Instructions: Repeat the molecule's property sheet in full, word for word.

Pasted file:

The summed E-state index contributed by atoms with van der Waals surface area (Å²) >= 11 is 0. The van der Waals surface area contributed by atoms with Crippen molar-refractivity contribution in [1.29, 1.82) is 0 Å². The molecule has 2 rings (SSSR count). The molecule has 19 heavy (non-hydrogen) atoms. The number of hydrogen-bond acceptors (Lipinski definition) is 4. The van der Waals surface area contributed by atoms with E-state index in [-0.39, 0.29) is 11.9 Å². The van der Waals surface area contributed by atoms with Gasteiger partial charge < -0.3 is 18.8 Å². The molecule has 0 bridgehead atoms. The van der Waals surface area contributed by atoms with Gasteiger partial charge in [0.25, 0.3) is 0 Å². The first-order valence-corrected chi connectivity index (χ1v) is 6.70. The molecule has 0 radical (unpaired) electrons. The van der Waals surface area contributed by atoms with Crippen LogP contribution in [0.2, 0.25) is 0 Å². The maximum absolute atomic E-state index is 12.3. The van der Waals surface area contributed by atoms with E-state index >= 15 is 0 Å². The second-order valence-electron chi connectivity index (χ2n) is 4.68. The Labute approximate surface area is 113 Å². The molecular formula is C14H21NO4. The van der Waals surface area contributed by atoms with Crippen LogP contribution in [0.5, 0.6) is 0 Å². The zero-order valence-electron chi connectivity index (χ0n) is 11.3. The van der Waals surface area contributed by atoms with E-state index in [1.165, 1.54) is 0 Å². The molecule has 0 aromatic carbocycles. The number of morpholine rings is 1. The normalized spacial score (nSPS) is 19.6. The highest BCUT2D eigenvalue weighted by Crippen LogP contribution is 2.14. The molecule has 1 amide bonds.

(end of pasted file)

The summed E-state index contributed by atoms with van der Waals surface area (Å²) >= 11 is 0. The van der Waals surface area contributed by atoms with Crippen molar-refractivity contribution in [1.29, 1.82) is 0 Å². The molecule has 2 rings (SSSR count). The molecule has 19 heavy (non-hydrogen) atoms. The number of hydrogen-bond acceptors (Lipinski definition) is 4. The van der Waals surface area contributed by atoms with E-state index in [-0.39, 0.29) is 11.9 Å². The van der Waals surface area contributed by atoms with Gasteiger partial charge < -0.3 is 18.8 Å². The molecule has 0 bridgehead atoms. The van der Waals surface area contributed by atoms with Gasteiger partial charge in [0.25, 0.3) is 0 Å². The first-order valence-corrected chi connectivity index (χ1v) is 6.70. The molecule has 0 radical (unpaired) electrons. The van der Waals surface area contributed by atoms with Crippen LogP contribution in [0.2, 0.25) is 0 Å². The maximum absolute atomic E-state index is 12.3. The van der Waals surface area contributed by atoms with E-state index >= 15 is 0 Å². The second-order valence-electron chi connectivity index (χ2n) is 4.68. The Labute approximate surface area is 113 Å². The molecular formula is C14H21NO4. The van der Waals surface area contributed by atoms with Crippen LogP contribution in [0.5, 0.6) is 0 Å². The zero-order valence-electron chi connectivity index (χ0n) is 11.3. The van der Waals surface area contributed by atoms with E-state index in [1.165, 1.54) is 0 Å². The molecule has 0 aromatic carbocycles. The number of morpholine rings is 1. The normalized spacial score (nSPS) is 19.6. The highest BCUT2D eigenvalue weighted by Crippen LogP contribution is 2.14. The molecule has 1 amide bonds.